Nassau County home prices hit their highest point in six years last month, as strict lending standards and other factors led to a 15 percent drop-off in the number of houses sold.
The median sale price in Nassau was $470,000 in August, the Multiple Listing Service of Long Island reported Tuesday. That's the highest since August 2008 and just 6.5 percent below the peak of $502,500 in August 2007. Some analysts said a decline in the number of first-time buyers contributed to the rising median price -- and to the sharp year-over-year decline in home sales.
Nassau's rising prices did not carry over into Suffolk County, where the median home price slipped by 3.3 percent compared with the previous August, to $333,500, the listing service reported. Home prices in Suffolk remain nearly 20 percent below their peak of $415,000 in August 2006. The number of houses sold also fell, by a less-steep 10.5 percent.
Real estate experts said the apparent gain in Nassau's home prices is less robust than it appears. First-time home buyers are having trouble qualifying for mortgages, said Joe Moshé, broker-owner of Plainview-based Charles Rutenberg Realty. As a result, the greater volume of higher-end home sales is pulling up the median price.
"It's very difficult for the first-time buyer to accumulate the down payments" and to meet lenders' credit and income standards, Moshé said. "The people who are able to buy homes are the people who are established and have the income to support the higher-priced homes."
Jonathan Miller, chief executive of Manhattan-based appraisal firm Miller Samuel, agreed that high-end home sales are skewing the statistics. "Overall, prices didn't spike," he said. "The high end of the market in 2014 seems to be outperforming the balance of the market."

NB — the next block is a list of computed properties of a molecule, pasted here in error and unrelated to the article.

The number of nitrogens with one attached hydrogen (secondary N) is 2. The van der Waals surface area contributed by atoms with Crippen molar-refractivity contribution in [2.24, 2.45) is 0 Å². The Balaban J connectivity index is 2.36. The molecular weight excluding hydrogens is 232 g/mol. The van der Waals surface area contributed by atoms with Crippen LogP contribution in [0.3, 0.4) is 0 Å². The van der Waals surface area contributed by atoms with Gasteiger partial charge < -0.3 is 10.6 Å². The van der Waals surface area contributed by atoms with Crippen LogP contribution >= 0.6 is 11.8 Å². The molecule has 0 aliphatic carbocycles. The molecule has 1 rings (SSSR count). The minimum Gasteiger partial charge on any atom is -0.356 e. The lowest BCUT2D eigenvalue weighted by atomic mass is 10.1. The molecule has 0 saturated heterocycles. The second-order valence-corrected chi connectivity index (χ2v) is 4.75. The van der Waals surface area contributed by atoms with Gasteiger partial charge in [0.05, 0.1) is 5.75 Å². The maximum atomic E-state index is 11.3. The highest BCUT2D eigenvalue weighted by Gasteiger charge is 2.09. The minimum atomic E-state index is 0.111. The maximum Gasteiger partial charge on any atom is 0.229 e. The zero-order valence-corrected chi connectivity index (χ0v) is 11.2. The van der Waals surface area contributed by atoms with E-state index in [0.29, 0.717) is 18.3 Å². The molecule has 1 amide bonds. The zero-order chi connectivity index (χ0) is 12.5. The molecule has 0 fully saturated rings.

For instance, along the Gold Coast of northern Nassau County median prices rose by 7.7 percent in the second quarter, compared with the same period in 2013, Miller said. By contrast, throughout Nassau County, prices ticked up by only 2.5 percent over the same period.
Tight lending standards have had a greater impact on less-wealthy buyers, causing sales of lower-priced homes to slow down, Miller said.
Moshé attributed the drop in home sales to a variety of factors, from stringent federal lending guidelines that took effect in January to what he sees as a tendency among younger people to prefer renting an apartment and spending their money on vacations rather than saving up to buy a home.
Affordable home prices and low interest rates are giving first-time buyers a foothold in the Suffolk real estate market, said Jerry O'Neill, broker/owner of Coldwell Banker Harbor Light in Amity Harbor.
"It's giving them an opportunity to get into a house with a more affordable monthly payment," O'Neill said. And while many buyers still shy away from waterfront areas hit hard by the Oct. 29, 2012, superstorm Sandy, a much-feared, across-the-board spike in flood insurance premiums has not materialized, O'Neill said.
"We're almost two seasons away from Sandy now," he said, "so it's becoming less of an issue."